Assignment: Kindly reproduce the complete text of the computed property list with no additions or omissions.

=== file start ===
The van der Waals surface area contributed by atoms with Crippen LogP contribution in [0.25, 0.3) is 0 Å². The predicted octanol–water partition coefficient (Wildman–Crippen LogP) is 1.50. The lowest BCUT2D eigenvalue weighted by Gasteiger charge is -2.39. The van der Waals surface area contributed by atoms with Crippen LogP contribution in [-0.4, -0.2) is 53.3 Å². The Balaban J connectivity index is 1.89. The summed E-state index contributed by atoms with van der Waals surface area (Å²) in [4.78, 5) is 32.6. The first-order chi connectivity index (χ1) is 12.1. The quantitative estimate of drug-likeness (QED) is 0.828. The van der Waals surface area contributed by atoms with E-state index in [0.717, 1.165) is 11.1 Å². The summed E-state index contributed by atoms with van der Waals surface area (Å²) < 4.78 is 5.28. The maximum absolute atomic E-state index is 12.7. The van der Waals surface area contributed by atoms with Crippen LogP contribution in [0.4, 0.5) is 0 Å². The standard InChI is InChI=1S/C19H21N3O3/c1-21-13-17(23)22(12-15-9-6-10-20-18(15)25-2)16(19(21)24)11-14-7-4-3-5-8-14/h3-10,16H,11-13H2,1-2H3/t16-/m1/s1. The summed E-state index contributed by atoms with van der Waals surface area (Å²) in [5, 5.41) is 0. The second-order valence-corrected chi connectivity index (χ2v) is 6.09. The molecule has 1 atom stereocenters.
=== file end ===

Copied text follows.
The van der Waals surface area contributed by atoms with Crippen LogP contribution in [0.25, 0.3) is 0 Å². The predicted octanol–water partition coefficient (Wildman–Crippen LogP) is 1.50. The lowest BCUT2D eigenvalue weighted by Gasteiger charge is -2.39. The van der Waals surface area contributed by atoms with Crippen LogP contribution in [-0.4, -0.2) is 53.3 Å². The Balaban J connectivity index is 1.89. The summed E-state index contributed by atoms with van der Waals surface area (Å²) in [4.78, 5) is 32.6. The first-order chi connectivity index (χ1) is 12.1. The quantitative estimate of drug-likeness (QED) is 0.828. The van der Waals surface area contributed by atoms with E-state index in [0.717, 1.165) is 11.1 Å². The summed E-state index contributed by atoms with van der Waals surface area (Å²) < 4.78 is 5.28. The maximum absolute atomic E-state index is 12.7. The van der Waals surface area contributed by atoms with Crippen LogP contribution in [0.4, 0.5) is 0 Å². The standard InChI is InChI=1S/C19H21N3O3/c1-21-13-17(23)22(12-15-9-6-10-20-18(15)25-2)16(19(21)24)11-14-7-4-3-5-8-14/h3-10,16H,11-13H2,1-2H3/t16-/m1/s1. The summed E-state index contributed by atoms with van der Waals surface area (Å²) in [5, 5.41) is 0. The second-order valence-corrected chi connectivity index (χ2v) is 6.09. The molecule has 1 atom stereocenters.